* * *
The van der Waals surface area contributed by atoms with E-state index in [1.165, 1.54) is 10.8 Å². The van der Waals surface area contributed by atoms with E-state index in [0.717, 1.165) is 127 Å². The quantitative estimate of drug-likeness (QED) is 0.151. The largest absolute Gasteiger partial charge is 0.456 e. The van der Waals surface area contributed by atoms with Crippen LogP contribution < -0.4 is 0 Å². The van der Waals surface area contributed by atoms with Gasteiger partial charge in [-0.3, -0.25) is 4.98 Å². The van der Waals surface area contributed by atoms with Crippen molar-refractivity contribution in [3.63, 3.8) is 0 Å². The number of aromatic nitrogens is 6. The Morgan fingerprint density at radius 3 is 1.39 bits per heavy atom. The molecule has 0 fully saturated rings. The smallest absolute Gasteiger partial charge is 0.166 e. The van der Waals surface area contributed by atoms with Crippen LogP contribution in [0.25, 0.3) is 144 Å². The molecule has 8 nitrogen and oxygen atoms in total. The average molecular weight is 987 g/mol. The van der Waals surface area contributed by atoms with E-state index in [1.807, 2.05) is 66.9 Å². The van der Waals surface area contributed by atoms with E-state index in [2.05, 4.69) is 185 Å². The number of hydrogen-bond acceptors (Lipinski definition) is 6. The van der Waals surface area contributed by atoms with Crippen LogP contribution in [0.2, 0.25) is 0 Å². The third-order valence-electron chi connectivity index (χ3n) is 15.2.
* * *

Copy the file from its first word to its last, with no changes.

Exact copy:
The van der Waals surface area contributed by atoms with E-state index in [1.165, 1.54) is 10.8 Å². The van der Waals surface area contributed by atoms with E-state index in [0.717, 1.165) is 127 Å². The quantitative estimate of drug-likeness (QED) is 0.151. The largest absolute Gasteiger partial charge is 0.456 e. The van der Waals surface area contributed by atoms with Crippen LogP contribution < -0.4 is 0 Å². The van der Waals surface area contributed by atoms with Gasteiger partial charge in [-0.3, -0.25) is 4.98 Å². The van der Waals surface area contributed by atoms with Crippen molar-refractivity contribution in [3.63, 3.8) is 0 Å². The number of aromatic nitrogens is 6. The Morgan fingerprint density at radius 3 is 1.39 bits per heavy atom. The molecule has 0 fully saturated rings. The smallest absolute Gasteiger partial charge is 0.166 e. The van der Waals surface area contributed by atoms with Crippen LogP contribution in [0.25, 0.3) is 144 Å². The molecule has 8 nitrogen and oxygen atoms in total. The average molecular weight is 987 g/mol. The van der Waals surface area contributed by atoms with E-state index in [1.807, 2.05) is 66.9 Å². The van der Waals surface area contributed by atoms with E-state index in [2.05, 4.69) is 185 Å². The number of hydrogen-bond acceptors (Lipinski definition) is 6. The van der Waals surface area contributed by atoms with Crippen LogP contribution in [0.2, 0.25) is 0 Å². The third-order valence-electron chi connectivity index (χ3n) is 15.2.